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Collision Theory Molecules and atoms exchange

energy, change direction, react, etc. through

collisions. The collision number or frequency

which is the number of collisions per unit volume

per second is thus an important

quantity. Consider a molecule A whizzing (keep it

clean) through space. Along its line of travel

molecule A will collide with another molecule B

(which can be the same as A), if at closest

approach the distance between A and B would be

less than the sum of their respective radii, rA

rB

If A is traveling with a speed cA, then in one

second A would collide with any stationary

molecule B whose center is within a cylinder of

volume collision volume p ( rA rB )2 cA

(1 sec) Since the B molecules are not stationary,

but are also moving, the appropriate speed to use

is the relative mean speed of A and B molecules

as given by the expression ltcABgt 8 k T / p

u 1/2 where u is the reduced mass, defined

by u mA mB / (mA mB)

Multiplying this collision volume by the number

density of B molecules will give the total number

of collisions between a single A molecule and all

the B molecules present in the volume collision

volume (NB / V) p ( rA rB )2 ltcABgt (1

sec) (NB / V) Dividing this expression by the

volume and by the time interval of 1 second

will give zAB, the collision number for a single

A molecule, which is the total number of

collisions per unit volume per second between a

single A molecule and all the B molecules.

zAB collision volume (NB / V) (1 / V) (1 / 1

sec) p ( rA rB )2 ltcABgt (NB / V) (1 /

V) If the collision number for a single A

molecule is multiplied by all the A molecules

present we get the ZAB, the collision number for

A molecules colliding with B molecules, which is

the total number of collisions per unit volume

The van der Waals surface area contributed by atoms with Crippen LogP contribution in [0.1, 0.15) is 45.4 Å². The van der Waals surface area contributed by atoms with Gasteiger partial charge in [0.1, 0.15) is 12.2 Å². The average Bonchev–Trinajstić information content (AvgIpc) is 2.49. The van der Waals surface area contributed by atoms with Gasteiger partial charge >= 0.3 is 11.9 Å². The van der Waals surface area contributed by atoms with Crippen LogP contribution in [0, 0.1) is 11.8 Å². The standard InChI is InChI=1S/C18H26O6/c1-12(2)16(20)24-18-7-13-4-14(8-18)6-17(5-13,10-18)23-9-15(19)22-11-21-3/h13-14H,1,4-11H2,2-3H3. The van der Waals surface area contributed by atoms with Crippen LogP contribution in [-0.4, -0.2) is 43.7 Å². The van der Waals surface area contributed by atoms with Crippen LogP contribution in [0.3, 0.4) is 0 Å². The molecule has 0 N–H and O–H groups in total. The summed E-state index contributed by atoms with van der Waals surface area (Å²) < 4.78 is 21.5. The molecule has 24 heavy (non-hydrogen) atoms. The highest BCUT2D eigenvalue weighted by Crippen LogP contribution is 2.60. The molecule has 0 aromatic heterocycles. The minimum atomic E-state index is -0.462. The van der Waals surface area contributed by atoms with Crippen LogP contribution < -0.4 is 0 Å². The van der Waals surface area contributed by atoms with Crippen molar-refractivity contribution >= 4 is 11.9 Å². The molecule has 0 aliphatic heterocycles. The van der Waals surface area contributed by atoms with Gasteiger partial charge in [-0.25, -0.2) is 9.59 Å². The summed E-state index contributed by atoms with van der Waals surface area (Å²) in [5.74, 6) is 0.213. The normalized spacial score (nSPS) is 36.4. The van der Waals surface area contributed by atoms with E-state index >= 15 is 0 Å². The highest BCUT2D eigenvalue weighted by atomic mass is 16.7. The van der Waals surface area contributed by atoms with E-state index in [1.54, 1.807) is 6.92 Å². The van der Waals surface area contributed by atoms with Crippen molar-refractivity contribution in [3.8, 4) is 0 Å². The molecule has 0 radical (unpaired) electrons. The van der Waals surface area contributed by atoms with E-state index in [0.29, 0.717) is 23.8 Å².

per second that all A molecules make with all B

molecules ZAB zAB NA p ( rA rB

)2 ltcABgt (NB / V) (NA / V) No2 p ( rA rB

)2 ltcABgt A B No2 p ( rA rB )2 8 k T

/ p u 1/2 A B Can you justify the steps in

this derivation? Note that in the above

expressions the lower case z in zAB implies the

number of collisions a single A molecule makes

with all B molecules, while the upper case Z in

ZAB implies the number of collisions all A

molecules makes with all B molecules, per unit

volume per second in both cases.

These expressions can be reduced even further, if

only A molecules are present. For zA, the

collision number for a single A molecule, which

is the total number of collisions per unit volume

per second between a single A molecule and all

the other A molecules we have zA p

(rArA)2 (8kT/(p (mAmA / (mAmA))))1/2 (NA/V)

(1/V) 25/2 p rA2 ( 8 k T / (p mA))1/2 (NA /

V) (1 / V) 25/2 p rA2 ltcAgt (NA / V) (1 /

V) In developing a similar expression for ZAA,

the collision number for A molecules colliding

with A molecules, which is the total number of

collisions per unit volume per second that all A

molecules make with all other A molecules, we

have to divide by 2 to avoid counting the

collisions twice. Derive an expression for ZAA.

The mean free path, l, is defined as the average

distance a molecule travels between collisions

and is calculated for molecules of a given type,

e.g., A, by dividing the molecules mean speed,

ltcAgt, or the distance the molecule would on